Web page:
Last updated on February 2019

Hemostasis Evolution During Fluid Loading in Abdominal Surgery. Effects of Fluid Choice: Saline Versus Hydroxyethyl Starch (HAEMO Study)

Brief description of study

The primary purpose of the study is to evaluate whether the type of fluid (0.9% saline or 6% Hydroxyethyl starch 130/0.4) in the context of an individualized goal-directed fluid therapy is associated with a difference in morbidity and mortality within the first 14 days in patients at moderate-to-high risk of postoperative complications after abdominal surgery.

Further investigation include the analysis of hemostasis modifications according to the fluid group during the first 7 days after abdominal surgery.

Detailed Study Description

Fluid administration is the mainstay treatment for suspected hypovolemia during surgery, but the effects of different crystalloid and colloid solutions on outcome remain poorly explored in surgical patients.

Two recent international multicenter studies (6S and CHEST studies) have shown that, compared to crystalloid solutions, the use of hydroxyethyl starch (HES) could be responsible for higher morbidity, especially renal failure, and mortality in ICU patients, thus leading to a recent restriction of their range of indications.

In contrast, in surgical patients, recent meta-analyses have concluded on the absence of difference in terms of mortality and postoperative renal failure between crystalloids and latest generation HES. Excessive fluid administration during surgery is associated with increased risk of postoperative morbidity, including renal dysfunction and mortality. It has been suggested that, compared with the volume-restoring effects of colloids, crystalloid use may require the administration of higher fluid volumes, which may contribute to poorer outcomes. In the surgical context, clinical trials and meta-analyses have shown that individualized goal-direct fluid administration can reduce postoperative morbidity. Although most GDT studies have used colloid solutions for fluid loading, the effects of the type of fluids are currently unknown and crystalloids are proposed for first-line therapy.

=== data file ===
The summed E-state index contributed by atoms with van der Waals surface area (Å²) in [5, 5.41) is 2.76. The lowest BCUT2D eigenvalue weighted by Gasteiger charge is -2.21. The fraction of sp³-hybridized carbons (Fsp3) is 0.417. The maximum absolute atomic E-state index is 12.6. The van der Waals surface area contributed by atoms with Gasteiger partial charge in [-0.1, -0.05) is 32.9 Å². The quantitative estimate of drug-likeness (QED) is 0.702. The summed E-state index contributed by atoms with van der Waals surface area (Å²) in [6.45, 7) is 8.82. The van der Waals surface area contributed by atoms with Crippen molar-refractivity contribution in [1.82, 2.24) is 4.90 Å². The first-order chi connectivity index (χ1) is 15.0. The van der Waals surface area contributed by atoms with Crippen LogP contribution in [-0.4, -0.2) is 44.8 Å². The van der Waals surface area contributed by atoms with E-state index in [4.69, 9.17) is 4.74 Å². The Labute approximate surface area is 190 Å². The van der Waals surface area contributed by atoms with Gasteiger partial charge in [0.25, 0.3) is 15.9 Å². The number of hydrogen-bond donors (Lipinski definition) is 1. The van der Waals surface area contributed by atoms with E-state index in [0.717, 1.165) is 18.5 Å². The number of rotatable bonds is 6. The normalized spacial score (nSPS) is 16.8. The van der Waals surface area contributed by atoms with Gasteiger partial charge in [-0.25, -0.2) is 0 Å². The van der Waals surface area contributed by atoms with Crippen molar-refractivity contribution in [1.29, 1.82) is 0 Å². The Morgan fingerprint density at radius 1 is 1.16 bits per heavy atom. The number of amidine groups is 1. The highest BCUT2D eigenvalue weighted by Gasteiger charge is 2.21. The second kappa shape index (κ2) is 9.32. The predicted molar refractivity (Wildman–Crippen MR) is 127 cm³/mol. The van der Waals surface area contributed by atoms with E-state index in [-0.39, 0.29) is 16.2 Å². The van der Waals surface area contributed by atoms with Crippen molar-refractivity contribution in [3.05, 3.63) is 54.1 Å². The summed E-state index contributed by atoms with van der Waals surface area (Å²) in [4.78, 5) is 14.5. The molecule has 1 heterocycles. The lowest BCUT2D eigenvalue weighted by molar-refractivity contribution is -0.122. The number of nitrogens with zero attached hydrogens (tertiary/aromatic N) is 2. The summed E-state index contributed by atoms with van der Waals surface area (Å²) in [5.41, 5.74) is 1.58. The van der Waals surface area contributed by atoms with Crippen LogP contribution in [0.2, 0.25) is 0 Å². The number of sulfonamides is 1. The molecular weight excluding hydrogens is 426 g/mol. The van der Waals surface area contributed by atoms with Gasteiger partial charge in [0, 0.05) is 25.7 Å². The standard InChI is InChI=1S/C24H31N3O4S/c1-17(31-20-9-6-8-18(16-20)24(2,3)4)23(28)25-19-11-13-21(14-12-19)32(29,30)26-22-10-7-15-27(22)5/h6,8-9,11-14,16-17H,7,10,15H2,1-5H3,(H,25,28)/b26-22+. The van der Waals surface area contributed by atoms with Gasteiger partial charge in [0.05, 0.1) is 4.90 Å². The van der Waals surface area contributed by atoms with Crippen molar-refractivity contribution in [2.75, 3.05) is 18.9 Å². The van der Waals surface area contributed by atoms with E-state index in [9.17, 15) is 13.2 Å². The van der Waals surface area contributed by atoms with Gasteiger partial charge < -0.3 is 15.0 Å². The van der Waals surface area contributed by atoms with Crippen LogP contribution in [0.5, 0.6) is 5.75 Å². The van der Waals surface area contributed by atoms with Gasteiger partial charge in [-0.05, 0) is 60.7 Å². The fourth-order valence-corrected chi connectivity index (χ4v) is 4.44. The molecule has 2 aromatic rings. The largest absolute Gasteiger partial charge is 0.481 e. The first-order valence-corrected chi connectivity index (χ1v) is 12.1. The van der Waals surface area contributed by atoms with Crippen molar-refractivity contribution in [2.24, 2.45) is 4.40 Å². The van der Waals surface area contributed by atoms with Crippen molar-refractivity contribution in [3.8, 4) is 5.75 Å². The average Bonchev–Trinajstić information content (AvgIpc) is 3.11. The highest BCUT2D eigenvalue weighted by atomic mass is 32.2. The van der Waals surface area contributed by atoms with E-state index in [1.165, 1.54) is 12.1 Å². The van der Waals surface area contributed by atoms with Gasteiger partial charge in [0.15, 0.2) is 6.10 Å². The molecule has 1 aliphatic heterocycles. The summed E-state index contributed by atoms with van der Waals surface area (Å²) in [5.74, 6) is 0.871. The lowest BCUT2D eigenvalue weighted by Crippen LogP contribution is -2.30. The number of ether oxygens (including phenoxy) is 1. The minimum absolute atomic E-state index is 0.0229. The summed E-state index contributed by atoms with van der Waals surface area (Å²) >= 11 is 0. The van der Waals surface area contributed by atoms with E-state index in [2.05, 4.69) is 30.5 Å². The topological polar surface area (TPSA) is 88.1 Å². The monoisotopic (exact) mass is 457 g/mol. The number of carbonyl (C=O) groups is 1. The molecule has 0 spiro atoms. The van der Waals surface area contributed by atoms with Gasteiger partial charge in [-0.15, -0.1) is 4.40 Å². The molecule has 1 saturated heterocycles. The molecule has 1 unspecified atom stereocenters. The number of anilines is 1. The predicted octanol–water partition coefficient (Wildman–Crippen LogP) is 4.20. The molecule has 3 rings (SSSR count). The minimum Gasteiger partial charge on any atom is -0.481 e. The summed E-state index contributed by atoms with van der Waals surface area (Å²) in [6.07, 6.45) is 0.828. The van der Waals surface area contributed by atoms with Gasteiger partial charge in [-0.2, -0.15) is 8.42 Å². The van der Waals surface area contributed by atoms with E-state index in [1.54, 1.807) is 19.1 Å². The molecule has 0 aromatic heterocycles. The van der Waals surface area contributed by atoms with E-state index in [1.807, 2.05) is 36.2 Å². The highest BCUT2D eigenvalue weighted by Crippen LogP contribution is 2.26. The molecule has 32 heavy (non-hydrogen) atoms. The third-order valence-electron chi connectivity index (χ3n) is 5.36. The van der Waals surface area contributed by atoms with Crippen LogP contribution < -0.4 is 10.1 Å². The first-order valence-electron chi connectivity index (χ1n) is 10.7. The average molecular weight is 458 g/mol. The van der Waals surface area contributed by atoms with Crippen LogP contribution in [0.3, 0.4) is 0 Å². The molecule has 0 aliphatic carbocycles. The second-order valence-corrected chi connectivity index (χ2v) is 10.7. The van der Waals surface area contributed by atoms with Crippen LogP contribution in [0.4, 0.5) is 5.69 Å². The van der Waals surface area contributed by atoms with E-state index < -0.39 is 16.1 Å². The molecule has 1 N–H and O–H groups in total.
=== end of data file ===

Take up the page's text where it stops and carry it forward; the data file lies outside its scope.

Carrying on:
Moreover conflicting results on hemostatic effects of HES have been reported. HES have been associated with increased bleeding volume and transfusion requirements, especially in the ICU setting in septic patients. Perioperative use of HES was not associated with such findings. Biological effects of HES on hemostasis has barely been investigated and only by diluting plasma of healthy donors with HES.

The proposed Haemo multicenter study will be conducted to assess if the use of HES or crystalloid solutions during an individualized GDT contribute to biological hemostatic differences in patients at moderate-to-high risk of postoperative complications after abdominal surgery. As these fluids are widely used during surgery and because of current concerns about the risks related to the use of HES-based products in ICU patients, the trial will provide important data to clinicians involved in perioperative care and hemostasis.

Clinical Study Identifier: NCT03420261

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Chu Clermont-Ferrand

Clermont-Ferrand, France

Recruitment Status: Closed

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